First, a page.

Opening Cross: Forza Monza! Forza Market Data!

Most pople compare market data to Formula One because of speed. But that's just one similarity between the two.

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Taking place this weekend—or having already taken place, depending on when you read this—is the Italian Formula One Grand Prix at the fabled Autodromo Nazionale Monza circuit, one of the highest-speed tracks on the F1 calendar. F1 fans worldwide—but especially local favorite Ferrari’s rabid fan base, known as Tifosi—love the circuit not only for the current races it hosts, but also for its history. Now a series of long straights, high-speed curves and 90-degree bends, the track was originally an oval circuit, which might have been boring but for the enormous banked sections of track (featured in the 1966 movie Grand Prix) that still stand, unused beside the present-day circuit.

Among the F1 community, there’s a huge sense of nostalgia for that old, beloved—albeit outdated and dangerous—circuit, with many who remember those times harking back to the “golden age” of F1.

And likewise, as the market data industry plows ahead at F1-like speeds, there are some who talk whimsically about “the old days” before direct exchange feeds, non-display fees and ever-increasing compliance burdens around data usage—back when the small print was short and the profits (and parties) were big.

However, just like the old Monza track, those days are gone. And while the basic tenets of market data remain—just as the racecars still have four wheels (excluding the 1976 Tyrrell P34 six-wheeler), an engine, a gearbox, and a steering wheel, yet the body and engine designs and manufacturing materials used have changed radically—the ways in which data can be derived from new sources and in new formats is also dramatically different from just a decade ago.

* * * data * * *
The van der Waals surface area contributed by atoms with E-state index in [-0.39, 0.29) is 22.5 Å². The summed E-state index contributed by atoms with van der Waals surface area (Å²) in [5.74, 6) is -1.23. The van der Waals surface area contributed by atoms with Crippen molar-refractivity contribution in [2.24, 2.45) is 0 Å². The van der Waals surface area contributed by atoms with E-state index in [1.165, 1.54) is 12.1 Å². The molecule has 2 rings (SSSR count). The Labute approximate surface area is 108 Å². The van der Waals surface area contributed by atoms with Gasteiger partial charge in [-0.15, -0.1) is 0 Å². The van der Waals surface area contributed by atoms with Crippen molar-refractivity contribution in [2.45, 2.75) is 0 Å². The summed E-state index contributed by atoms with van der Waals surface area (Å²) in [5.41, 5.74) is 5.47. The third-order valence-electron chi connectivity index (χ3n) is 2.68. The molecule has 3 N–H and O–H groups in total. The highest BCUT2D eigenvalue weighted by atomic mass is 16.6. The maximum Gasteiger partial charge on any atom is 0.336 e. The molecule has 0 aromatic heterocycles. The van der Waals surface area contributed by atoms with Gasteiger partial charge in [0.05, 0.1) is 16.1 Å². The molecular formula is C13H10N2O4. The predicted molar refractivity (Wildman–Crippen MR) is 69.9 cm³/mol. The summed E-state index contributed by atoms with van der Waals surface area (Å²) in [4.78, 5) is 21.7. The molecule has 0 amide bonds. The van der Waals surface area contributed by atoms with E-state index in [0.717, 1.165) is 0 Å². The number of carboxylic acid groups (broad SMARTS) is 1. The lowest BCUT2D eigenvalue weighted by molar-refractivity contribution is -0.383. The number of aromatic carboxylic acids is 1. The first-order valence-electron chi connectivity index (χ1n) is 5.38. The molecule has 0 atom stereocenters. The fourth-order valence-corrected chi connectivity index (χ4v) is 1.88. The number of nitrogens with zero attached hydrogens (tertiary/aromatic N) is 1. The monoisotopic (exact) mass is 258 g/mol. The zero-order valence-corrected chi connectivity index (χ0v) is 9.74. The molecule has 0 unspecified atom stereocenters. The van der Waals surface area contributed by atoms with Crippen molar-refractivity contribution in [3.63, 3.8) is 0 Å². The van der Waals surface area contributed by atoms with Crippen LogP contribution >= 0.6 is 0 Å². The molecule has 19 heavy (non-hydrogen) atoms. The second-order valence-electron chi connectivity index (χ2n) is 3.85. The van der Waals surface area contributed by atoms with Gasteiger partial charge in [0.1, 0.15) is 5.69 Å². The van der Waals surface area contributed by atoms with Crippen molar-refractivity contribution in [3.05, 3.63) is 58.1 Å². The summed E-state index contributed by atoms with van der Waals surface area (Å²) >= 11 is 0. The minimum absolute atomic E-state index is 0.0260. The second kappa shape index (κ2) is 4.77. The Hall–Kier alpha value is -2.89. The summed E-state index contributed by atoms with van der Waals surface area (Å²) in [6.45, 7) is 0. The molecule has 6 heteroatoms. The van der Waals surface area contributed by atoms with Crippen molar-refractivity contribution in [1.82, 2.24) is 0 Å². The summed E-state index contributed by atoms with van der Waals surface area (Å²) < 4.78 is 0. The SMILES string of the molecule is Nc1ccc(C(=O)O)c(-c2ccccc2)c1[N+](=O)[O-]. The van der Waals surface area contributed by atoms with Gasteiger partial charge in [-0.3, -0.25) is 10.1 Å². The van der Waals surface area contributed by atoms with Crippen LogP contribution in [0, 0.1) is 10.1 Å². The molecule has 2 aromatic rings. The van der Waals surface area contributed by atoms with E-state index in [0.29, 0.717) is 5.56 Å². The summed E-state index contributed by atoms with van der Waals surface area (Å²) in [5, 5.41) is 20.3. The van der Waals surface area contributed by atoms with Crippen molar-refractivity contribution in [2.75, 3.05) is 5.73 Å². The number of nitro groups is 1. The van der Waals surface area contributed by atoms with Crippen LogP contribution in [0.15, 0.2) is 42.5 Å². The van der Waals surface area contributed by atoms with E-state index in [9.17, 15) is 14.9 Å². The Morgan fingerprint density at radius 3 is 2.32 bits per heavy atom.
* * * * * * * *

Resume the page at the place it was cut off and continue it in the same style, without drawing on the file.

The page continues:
Vendors like Mosaic Smart Data, which predicts client trading behavior, and Social Alpha, which provides analytics of social media activity that can be used to predict stock price movements, increasingly have a role to play in adding another dimension to existing datasets.

In some cases—especially for compliance and risk purposes—that extra dimension is to be found not only in the content, but in the delivery and communication channels that carry it, such as instant messaging, which San Francisco-based Recommind now supports in its Axcelerate visual analytics platform, allowing users to monitor traders’ communications for unusual activity or patterns that might suggest any nefarious behavior.

And others are expanding these new tools into new areas. Thomson Reuters is adding support for Japanese-language news to the latest version of its News Analytics (TRNA) service. Since plenty of vendors now perform sentiment scoring on the plethora of English-language news services commonly used by trading and investment professionals, large portions of this have become commoditized, and that there is hidden value to be found in local-language news that has the potential to move market but doesn’t immediately make it into the mainstream English news feeds. Thus, in countries or regions where English is not the primary language of capital markets, tools that might be subject to more competition elsewhere may still deliver a big edge for traders.

The other factor beyond language is access to free and transparent market news. So the Chinese market may also be a good candidate for services like TRNA—though the availability of uncensored local news may prove a challenge to obtaining genuine market-moving information. However, there is still demand for access to Chinese data, in part because of the country’s impact on other markets, such as commodities data provider Platts’ new China Oil Analytics service, which helps traders, energy producers and analysts to predict changes in domestic Chinese supply and demand, which influences the global oil and petroleum markets.

And speaking of oil and petrol, I’m off to get ready for (hopefully) an exciting Italian Grand Prix. If you’re not already a fan, I encourage you to give it a try: the level of in-race data analysis around F1 cars is truly impressive, and any fan of data should be a fan of F1. 

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